Robertson 'disappointed' after CAS confirm BOA's lifetime bans for drug cheats Chambers and Millar are dead

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UPDATED:

14:48 GMT, 30 April 2012

Sports and Olympics minister Hugh Robertson has revealed his pain after the Court of Arbitration for Sport over-ruled the BOA's lifetime bans for drug cheats.

Dwain Chambers has been told his
Olympic ban has been lifted – following on from Sportsmail’s revelation of 10 days ago that
he is free to compete at London 2012.

CAS say that the British Olympic
Association cannot ban any athlete — including Chambers, who
systematically took steroids in the early 2000s — from Olympic Games for
life for serious doping offences because such a bylaw is at odds with
the World Anti-Doping Agency’s lax code.

CAS said in a statement: 'The by-law is a doping sanction and is therefore not in compliance with the WADA code. The CAS confirms the view of the WADA foundation board as indicated in its decision. Therefore, the appeal of BOA is rejected, and the decision of the WADA foundation board is confirmed.'

Second chance: Dwain Chambers is to be cleared for the Olympics

Second chance: Dwain Chambers is to be cleared for the Olympics

The BOA have also been ordered by CAS
to 'pay all of the costs of the arbitration' – the organisation has
already incurred substantial legal costs in hiring top barrister Lord
David Pannick to represent them, albeit at reduced rates.

Robertson expressed his disappointment at the outcome, and called for tougher sanctions for doping offences generally.

He said: 'I supported the BOA's
position, as our national Olympic committee, in having the autonomy to
set its own eligibility criteria for Team GB athletes.

'I accept this ruling from the Court
of Arbitration for Sport but it is very disappointing. Moving forward, I
fully endorse UK Anti-Doping's first submission to WADA as part of its
review of the World Anti-Doping Code. I want the code to be further
strengthened and I would particularly like to see tougher sanctions for
proven drug cheats.

'The UK takes its responsibilities in
the fight against doping in sport seriously. As we host the Olympic and
Paralympic Games this year, we are promoting this message through the
international 'Win Clean' campaign.'

UK Athletics confirmed that any
athletes such as Chambers who had been affected by the lifetime ban
would now be eligible for selection.

A statement read: 'UK Athletics has
always supported the BOA by-law but welcomes the clarity the CAS
decision brings to this issue.

'Athletes affected by the ruling are
now eligible for the team, in both individual and relay events, and will
be subject to the same selection criteria and process as every other
British athlete.'

Millar is likely to be part of the Olympic cycling team in London but British Cycling refused to speculate on that possibility.

A spokesperson said: 'Our team for
the Games is being selected in June and across all disciplines we'll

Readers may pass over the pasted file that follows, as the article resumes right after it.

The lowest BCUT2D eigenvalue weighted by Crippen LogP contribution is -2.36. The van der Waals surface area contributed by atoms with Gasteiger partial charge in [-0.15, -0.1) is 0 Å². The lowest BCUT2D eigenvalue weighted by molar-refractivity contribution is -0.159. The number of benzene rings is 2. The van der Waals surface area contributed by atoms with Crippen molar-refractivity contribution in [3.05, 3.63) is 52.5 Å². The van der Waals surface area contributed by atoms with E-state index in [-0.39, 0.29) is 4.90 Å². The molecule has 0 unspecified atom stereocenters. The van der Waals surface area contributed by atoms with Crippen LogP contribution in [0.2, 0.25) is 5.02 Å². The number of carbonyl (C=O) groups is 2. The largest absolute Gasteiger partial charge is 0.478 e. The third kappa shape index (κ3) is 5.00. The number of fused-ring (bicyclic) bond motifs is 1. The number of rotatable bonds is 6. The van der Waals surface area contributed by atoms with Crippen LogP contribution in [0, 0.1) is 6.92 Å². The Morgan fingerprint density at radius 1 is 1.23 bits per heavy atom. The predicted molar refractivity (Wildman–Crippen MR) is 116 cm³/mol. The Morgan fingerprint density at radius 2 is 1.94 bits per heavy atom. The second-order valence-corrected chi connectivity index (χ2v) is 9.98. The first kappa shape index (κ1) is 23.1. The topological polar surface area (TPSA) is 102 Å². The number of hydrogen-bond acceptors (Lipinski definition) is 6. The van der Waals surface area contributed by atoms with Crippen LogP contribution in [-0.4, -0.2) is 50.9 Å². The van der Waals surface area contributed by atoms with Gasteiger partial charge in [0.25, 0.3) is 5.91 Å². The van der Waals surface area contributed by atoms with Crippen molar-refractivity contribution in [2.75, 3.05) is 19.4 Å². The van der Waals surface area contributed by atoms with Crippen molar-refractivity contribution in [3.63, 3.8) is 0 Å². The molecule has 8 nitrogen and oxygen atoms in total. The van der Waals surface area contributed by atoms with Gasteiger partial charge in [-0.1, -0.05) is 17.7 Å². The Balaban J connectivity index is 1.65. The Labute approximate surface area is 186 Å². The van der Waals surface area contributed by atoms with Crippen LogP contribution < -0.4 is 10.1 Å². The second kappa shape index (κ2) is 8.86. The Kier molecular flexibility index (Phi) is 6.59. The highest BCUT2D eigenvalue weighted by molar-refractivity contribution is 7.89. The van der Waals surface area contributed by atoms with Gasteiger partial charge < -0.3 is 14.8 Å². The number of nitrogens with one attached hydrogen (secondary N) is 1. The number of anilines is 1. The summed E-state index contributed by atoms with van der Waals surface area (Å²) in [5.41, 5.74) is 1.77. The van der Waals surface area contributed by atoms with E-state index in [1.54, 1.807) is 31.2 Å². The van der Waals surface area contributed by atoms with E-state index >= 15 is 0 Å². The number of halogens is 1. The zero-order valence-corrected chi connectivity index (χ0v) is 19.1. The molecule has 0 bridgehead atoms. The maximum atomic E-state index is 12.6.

pick the team based on which riders are fit and available, and who we
believe have the best chance to deliver medals. Ahead of that we won't
be speculating on who may or may not be selected.'

Chambers, Britain’s top 100 metres sprinter despite being 34, now has to qualify. He must run 10.18sec to gain selection, which he should manage comfortably.

But beyond the moral dilemma of whether he should compete this summer lies an equally perplexing question: why, at 34, is he still our best chance of a 100m medal

Next best Simeon Williamson (left) could pose a challenge to Chambers

Next best Simeon Williamson (left) could pose a challenge to Chambers

It is surely an indictment of UK
Athletics, with 25million worth of funding for their home Games, that
they have not nurtured anyone capable of beating a former drugs cheat
whose only Olympics so far came in Sydney 12 years ago.

For
all Britain’s unforgettable successes in the 100m — from Harold
Abrahams to Allan Wells to the ultimately tainted Linford Christie — the
well has dried up.

None of
the talent to emerge here this century (Chambers came to prominence in
the late Nineties) has run sub-10sec. Eighty have done it since Jim
Hines first did in 1968. Only three are British: Christie, Chambers and
Jason Gardener.

The talent
pool is not bereft. Christian Malcolm, Mark Lewis-Francis, Craig
Pickering, Harry Aikines-Aryeetey and Simeon Williamson won world or
European titles as teenagers. Yet none has set a personal best this
decade.

But why It is a story, in part, of expensive but unsuccessful coaching, and easily won funding that has sated competitive hunger.

Former world record-holder Asafa Powell said: ‘British sprinters are lazy. They don’t really want to practise. In Jamaica, you have to work harder for what you want.’

The point is amplified by Dai Greene, Britain’s world 400m hurdles champion. ‘It’s too much too soon,’ he said. ‘They do well as juniors then get endorsements because the 100m is high-profile. They think they have made it before their careers have started.’

Relay sprinters receive a Lottery package of up to 70,000 without needing top results in individual sprints. No Briton bar Chambers has a remote chance of making the Olympic final, hence why UKA chief coach Charles van Commenee prioritises the faint hope of a relay medal.

Van Commenee, who took over after Beijing 2008, brought in Michael Khmel, a Ukraine-born coach, to work at Loughborough. Dan Pfaff, a biomechanics expert, came to London’s Lee Valley centre on a reputed 125,000 salary. Five sprinters left their existing coaches as part of the upheaval.